Wed | Dec 7, 2016

Budget increase for entertainment

Published:Monday | March 2, 2015 | 12:00 AMSadeke Brooks
Charles Campbell of the Jamaica Reggae Industry Association.
Minister of Tourism and Entertainment Dr Wykeham McNeill (right) gets ready to sample a glass of honey wine offered by Eco Farms marketing manager, Cordelia Blair, while Jennifer Griffith, permanent secretary in the tourism ministry, observes at the ‘Arts in the Park’ festival on February 16, 2014 at the Devon House, St Andrew.
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The Government plans to spend about $74 million for Entertainment Policy and Monitoring in the 2015-2016 Budget, a massive increase over the approximately $11 million allocated the previous financial year.

Charles Campbell, executive director of the Jamaica Reggae Industry Association, believes this level of funding is long overdue.

"The Ministry of Youth and Culture and the entertainment division of the Ministry of Tourism and Entertainment have been severely underfunded over the last three years, and so this increase can only enhance the ability of those two government agencies to carry out their mandate," Campbell told The Gleaner.

"What we hope is that some of the programmes that the entertainment division and the Ministry of Youth and Culture have developed over the years will be finally implemented to advance the industry."

 

areas of expenditure

 

Specific areas of expenditure were identified in the 2015-2016 Estimates of Expenditure, recently tabled in Parliament. A little under $8 million will be used for employee compensation, while travel expenses and subsistence account for $4 million. The largest proportion, $62 million, is to be used for goods and services.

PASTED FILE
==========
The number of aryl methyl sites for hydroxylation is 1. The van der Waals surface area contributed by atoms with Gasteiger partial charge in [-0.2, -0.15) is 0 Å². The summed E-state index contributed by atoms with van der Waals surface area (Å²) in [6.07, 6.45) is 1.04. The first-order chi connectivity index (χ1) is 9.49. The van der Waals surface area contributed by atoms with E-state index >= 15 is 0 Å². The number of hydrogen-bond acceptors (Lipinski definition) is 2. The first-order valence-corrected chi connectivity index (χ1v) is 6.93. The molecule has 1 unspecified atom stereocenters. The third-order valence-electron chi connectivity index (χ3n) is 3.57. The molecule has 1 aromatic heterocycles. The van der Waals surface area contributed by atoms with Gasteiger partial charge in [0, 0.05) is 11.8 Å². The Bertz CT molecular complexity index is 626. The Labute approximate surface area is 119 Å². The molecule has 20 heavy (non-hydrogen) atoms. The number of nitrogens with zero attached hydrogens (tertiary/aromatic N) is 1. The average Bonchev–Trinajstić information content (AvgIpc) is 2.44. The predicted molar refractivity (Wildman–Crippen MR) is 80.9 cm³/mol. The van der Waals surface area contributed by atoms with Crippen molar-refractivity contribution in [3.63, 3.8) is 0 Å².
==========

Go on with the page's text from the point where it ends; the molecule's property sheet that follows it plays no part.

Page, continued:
"The role of the Entertainment Policy and Monitoring activity is to promote the development of the entertainment sector and to strengthen its synergies with tourism; have consultations with industry stakeholders; convene steering committee; establish an Entertainment Advisory Board and develop an Entertainment Policy," the document explained.

It was noted that $58 million of the provision is to be met from the Tourism Enhancement Fund.

An Entertainment Registry and Noise Abatement Initiatives will cost $12 million each, while 90 Days/90 Ways of Summer will cost $14 million. Arts in the Park is expected to cost $8 million, and implementation of the Events Rating system around $3 million.

Other expenses on the list include the Visitor's Night Out programme, Artiste Ambassador programme and the Entertainment and Creative Industries Franchising at $5 million, $4 million and $250,000, respectively.

 

more should be done

 

Campbell insists that based on the fact that entertainment and culture have done so much for the country, more should be done to enhance their growth.

"In fact, it is a historical sleight of hand that the two agencies that are responsible for encouraging the development and growth of the entertainment sector have not been given the type of budget to allow them to do so. They have not been given the priority that they are due," he said.

He pointed out that the Ministry of Youth and Culture has had to significantly curtail its activities in the past, because of its very limited budget.

"The Ministry of Youth and Culture should equally be given a substantial increase, because they cover a wider spectrum of the arts. We cannot overlook the development of the arts if we want to have quality commercial ventures in entertainment," Campbell told The Gleaner.